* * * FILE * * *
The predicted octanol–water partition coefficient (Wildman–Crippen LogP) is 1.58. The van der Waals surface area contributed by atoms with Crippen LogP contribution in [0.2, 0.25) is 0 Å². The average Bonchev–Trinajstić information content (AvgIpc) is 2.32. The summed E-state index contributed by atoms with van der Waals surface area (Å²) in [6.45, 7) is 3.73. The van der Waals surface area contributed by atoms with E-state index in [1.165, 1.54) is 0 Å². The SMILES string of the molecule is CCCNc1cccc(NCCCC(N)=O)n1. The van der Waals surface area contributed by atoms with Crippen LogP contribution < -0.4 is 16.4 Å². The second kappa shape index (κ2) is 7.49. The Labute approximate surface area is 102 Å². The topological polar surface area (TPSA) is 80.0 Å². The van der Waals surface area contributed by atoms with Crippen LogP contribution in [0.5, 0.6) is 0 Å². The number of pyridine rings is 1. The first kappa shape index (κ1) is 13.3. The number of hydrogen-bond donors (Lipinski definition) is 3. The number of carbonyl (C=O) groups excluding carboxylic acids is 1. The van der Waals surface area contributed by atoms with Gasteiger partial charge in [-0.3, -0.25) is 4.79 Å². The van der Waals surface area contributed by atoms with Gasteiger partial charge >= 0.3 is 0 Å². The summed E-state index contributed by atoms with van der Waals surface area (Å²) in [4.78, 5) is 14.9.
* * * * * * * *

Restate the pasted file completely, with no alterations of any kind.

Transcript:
The predicted octanol–water partition coefficient (Wildman–Crippen LogP) is 1.58. The van der Waals surface area contributed by atoms with Crippen LogP contribution in [0.2, 0.25) is 0 Å². The average Bonchev–Trinajstić information content (AvgIpc) is 2.32. The summed E-state index contributed by atoms with van der Waals surface area (Å²) in [6.45, 7) is 3.73. The van der Waals surface area contributed by atoms with E-state index in [1.165, 1.54) is 0 Å². The SMILES string of the molecule is CCCNc1cccc(NCCCC(N)=O)n1. The van der Waals surface area contributed by atoms with Crippen LogP contribution < -0.4 is 16.4 Å². The second kappa shape index (κ2) is 7.49. The Labute approximate surface area is 102 Å². The topological polar surface area (TPSA) is 80.0 Å². The van der Waals surface area contributed by atoms with Crippen LogP contribution in [0.5, 0.6) is 0 Å². The number of pyridine rings is 1. The first kappa shape index (κ1) is 13.3. The number of hydrogen-bond donors (Lipinski definition) is 3. The number of carbonyl (C=O) groups excluding carboxylic acids is 1. The van der Waals surface area contributed by atoms with Gasteiger partial charge in [-0.3, -0.25) is 4.79 Å². The van der Waals surface area contributed by atoms with Gasteiger partial charge >= 0.3 is 0 Å². The summed E-state index contributed by atoms with van der Waals surface area (Å²) in [4.78, 5) is 14.9.